Kyrgyz powerbroker detained as new leader seeks donor support

Bishkek (Kyrgyzstan) (AFP) –


Kyrgyzstan's authorities Tuesday detained on corruption charges a powerbroker close to former president Sooronbay Jeenbekov, as the new acting leader sought to play up the reform credentials of his cash-strapped government.

Ex-deputy customs chief Rayimbek Matraimov was regarded as a key financial backer for political parties and presidents, including Jeenbekov.

Jeenbekov stepped down last week in the wake of protests that followed a disputed parliamentary election on October 4, leaving power in the hands of Sadyr Japarov as prime minister and acting president.

The national security committee said that Matraimov and other officials were part of "a corruption scheme established to extract shadow income during customs administration".

The scheme had begun in 2016, when Matraimov was still in his post and had resulted in "especially large scale damage" to the state budget, it said in a statement.

Japarov had pledged to bring Matraimov to justice over claims first aired in a media report that he was at the centre of a scheme that funnelled $700 million out of the impoverished republic.

But many observers have viewed the arrest in cynical terms, as the new government seeks to get foreign donors on board following two weeks of turbulence.

Japarov met Tuesday with a regional representative of United Nations Secretary General Antonio Guterres and said the country had "returned to constitutional order" following the unrest.

He told the UN's Natalia Gherman that the government's priorities were fighting the coronavirus and corruption, which had "infiltrated all areas of human activity", according to state information agency Kabar's report.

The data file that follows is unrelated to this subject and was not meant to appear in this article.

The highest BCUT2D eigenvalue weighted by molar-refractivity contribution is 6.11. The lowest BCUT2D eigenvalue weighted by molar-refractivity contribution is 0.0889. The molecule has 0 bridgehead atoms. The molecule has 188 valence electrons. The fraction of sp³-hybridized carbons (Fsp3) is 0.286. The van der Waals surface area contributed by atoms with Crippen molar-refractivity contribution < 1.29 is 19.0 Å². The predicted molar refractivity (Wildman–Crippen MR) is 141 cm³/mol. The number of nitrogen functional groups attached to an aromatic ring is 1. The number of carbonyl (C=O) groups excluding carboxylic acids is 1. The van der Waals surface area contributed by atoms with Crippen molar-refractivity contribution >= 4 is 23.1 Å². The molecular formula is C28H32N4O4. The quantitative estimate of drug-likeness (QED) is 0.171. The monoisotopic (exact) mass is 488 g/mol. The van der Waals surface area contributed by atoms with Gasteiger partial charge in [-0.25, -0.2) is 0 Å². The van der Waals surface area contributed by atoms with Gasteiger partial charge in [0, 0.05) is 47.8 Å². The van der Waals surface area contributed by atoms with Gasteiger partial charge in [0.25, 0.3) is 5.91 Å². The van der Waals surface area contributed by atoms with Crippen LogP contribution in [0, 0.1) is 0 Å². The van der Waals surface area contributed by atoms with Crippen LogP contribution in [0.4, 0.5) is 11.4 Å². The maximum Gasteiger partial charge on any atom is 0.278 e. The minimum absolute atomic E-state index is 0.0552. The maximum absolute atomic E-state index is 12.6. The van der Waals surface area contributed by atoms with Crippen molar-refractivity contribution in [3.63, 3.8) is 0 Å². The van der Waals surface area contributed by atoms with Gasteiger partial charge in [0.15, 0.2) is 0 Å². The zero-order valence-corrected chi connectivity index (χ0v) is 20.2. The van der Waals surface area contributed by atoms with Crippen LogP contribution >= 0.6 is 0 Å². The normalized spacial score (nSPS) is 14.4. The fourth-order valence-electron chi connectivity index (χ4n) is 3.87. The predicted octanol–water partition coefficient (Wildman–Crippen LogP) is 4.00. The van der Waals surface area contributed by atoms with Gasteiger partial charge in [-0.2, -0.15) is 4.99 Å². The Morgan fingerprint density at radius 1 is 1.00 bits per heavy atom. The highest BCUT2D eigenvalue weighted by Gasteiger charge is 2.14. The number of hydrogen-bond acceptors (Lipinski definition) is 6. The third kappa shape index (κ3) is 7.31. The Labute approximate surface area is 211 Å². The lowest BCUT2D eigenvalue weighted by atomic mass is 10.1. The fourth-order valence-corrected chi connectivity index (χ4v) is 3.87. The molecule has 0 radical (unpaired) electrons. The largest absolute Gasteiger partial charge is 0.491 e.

Matraimov was seen as the main backer of the Mekenim Kyrgyzstan party that dominated the parliamentary vote along with a party called Birimdik that included Jeenbekov's brother among its ranks.

Last year he was the target of protests led by civic groups who called on authorities to investigate the allegations in the media report. Jeenbekov responded that "facts" were needed in order to prosecute Matraimov.

- 'A show' -

The publishers of the report, the Organised Crime and Corruption Reporting Project, described Matraimov as a gatekeeper for an "underground Central Asian cargo empire".

Bolot Temirov, an investigative journalist who was beaten up by a group of men after his fact-checking outlet published a separate report on Matraimov's wealth, told AFP that it was too early to celebrate the former official's demise.

Matraimov still has "money and influence" he said.

Nursultan Akylbek, an activist who protested at rallies after the report's release, cast doubts over the intentions behind the arrest.

"(The arrest) looked like a show. We have a big budget deficit. Probably they want to show donors they are fighting corruption," Akylbek said.

The Matraimov and Jeenbekov-affiliated parties were accused of massive vote-buying and the results were annulled after protests morphed into clashes between police and supporters of opposition parties.

Parliament was set to meet Wednesday to discuss dates for fresh parliamentary and presidential elections.

Japarov, 51, who claimed power less than two weeks after he was sprung from jail by supporters, has said that the fight against corruption would "cease to be a tool for eliminating political opponents" and pledged that organised crime "will stop dictating its terms".

Japarov has angrily denied suggestions aired in local media that he has his own ties to organised crime.

Prior to his release Japarov was serving jail time for hostage taking -- a conviction related to an incident that took place during a 2013 rally in support of the nationalisation of a key foreign-operated gold mine.

There has as yet been no indication that key ally Russia recognises his new functions.